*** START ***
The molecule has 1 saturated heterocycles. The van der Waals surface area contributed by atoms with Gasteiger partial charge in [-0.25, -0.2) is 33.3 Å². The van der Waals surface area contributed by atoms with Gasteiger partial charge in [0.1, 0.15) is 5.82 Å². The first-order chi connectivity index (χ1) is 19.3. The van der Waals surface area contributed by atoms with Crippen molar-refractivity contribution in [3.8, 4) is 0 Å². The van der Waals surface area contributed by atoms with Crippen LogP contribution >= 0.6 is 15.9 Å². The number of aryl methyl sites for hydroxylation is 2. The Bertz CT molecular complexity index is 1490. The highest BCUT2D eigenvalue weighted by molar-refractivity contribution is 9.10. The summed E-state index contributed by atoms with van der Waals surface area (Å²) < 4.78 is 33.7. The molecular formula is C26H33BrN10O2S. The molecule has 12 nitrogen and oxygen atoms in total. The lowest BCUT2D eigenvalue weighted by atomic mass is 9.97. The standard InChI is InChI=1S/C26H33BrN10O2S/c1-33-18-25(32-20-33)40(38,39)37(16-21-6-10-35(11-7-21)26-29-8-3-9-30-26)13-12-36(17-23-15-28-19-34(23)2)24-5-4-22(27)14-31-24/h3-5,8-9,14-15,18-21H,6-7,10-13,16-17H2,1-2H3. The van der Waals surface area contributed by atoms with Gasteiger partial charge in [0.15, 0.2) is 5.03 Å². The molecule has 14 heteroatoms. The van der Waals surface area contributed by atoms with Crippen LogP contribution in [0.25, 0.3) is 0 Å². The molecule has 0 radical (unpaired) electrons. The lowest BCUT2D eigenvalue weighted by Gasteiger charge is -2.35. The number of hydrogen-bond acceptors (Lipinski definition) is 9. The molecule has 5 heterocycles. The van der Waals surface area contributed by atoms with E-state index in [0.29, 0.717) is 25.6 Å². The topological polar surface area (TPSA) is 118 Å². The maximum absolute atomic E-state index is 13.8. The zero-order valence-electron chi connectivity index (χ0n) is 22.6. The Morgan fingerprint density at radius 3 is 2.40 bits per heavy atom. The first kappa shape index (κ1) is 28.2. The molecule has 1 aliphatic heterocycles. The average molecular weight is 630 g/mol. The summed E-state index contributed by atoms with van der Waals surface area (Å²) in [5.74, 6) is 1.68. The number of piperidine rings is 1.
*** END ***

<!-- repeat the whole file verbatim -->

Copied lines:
The molecule has 1 saturated heterocycles. The van der Waals surface area contributed by atoms with Gasteiger partial charge in [-0.25, -0.2) is 33.3 Å². The van der Waals surface area contributed by atoms with Gasteiger partial charge in [0.1, 0.15) is 5.82 Å². The first-order chi connectivity index (χ1) is 19.3. The van der Waals surface area contributed by atoms with Crippen molar-refractivity contribution in [3.8, 4) is 0 Å². The van der Waals surface area contributed by atoms with Crippen LogP contribution >= 0.6 is 15.9 Å². The number of aryl methyl sites for hydroxylation is 2. The Bertz CT molecular complexity index is 1490. The highest BCUT2D eigenvalue weighted by molar-refractivity contribution is 9.10. The summed E-state index contributed by atoms with van der Waals surface area (Å²) < 4.78 is 33.7. The molecular formula is C26H33BrN10O2S. The molecule has 12 nitrogen and oxygen atoms in total. The lowest BCUT2D eigenvalue weighted by atomic mass is 9.97. The standard InChI is InChI=1S/C26H33BrN10O2S/c1-33-18-25(32-20-33)40(38,39)37(16-21-6-10-35(11-7-21)26-29-8-3-9-30-26)13-12-36(17-23-15-28-19-34(23)2)24-5-4-22(27)14-31-24/h3-5,8-9,14-15,18-21H,6-7,10-13,16-17H2,1-2H3. The van der Waals surface area contributed by atoms with Gasteiger partial charge in [0.15, 0.2) is 5.03 Å². The molecule has 14 heteroatoms. The van der Waals surface area contributed by atoms with Crippen LogP contribution in [0.25, 0.3) is 0 Å². The molecule has 0 radical (unpaired) electrons. The lowest BCUT2D eigenvalue weighted by Gasteiger charge is -2.35. The number of hydrogen-bond acceptors (Lipinski definition) is 9. The molecule has 5 heterocycles. The van der Waals surface area contributed by atoms with E-state index in [0.29, 0.717) is 25.6 Å². The topological polar surface area (TPSA) is 118 Å². The maximum absolute atomic E-state index is 13.8. The zero-order valence-electron chi connectivity index (χ0n) is 22.6. The Morgan fingerprint density at radius 3 is 2.40 bits per heavy atom. The first kappa shape index (κ1) is 28.2. The molecule has 1 aliphatic heterocycles. The average molecular weight is 630 g/mol. The summed E-state index contributed by atoms with van der Waals surface area (Å²) in [5.74, 6) is 1.68. The number of piperidine rings is 1.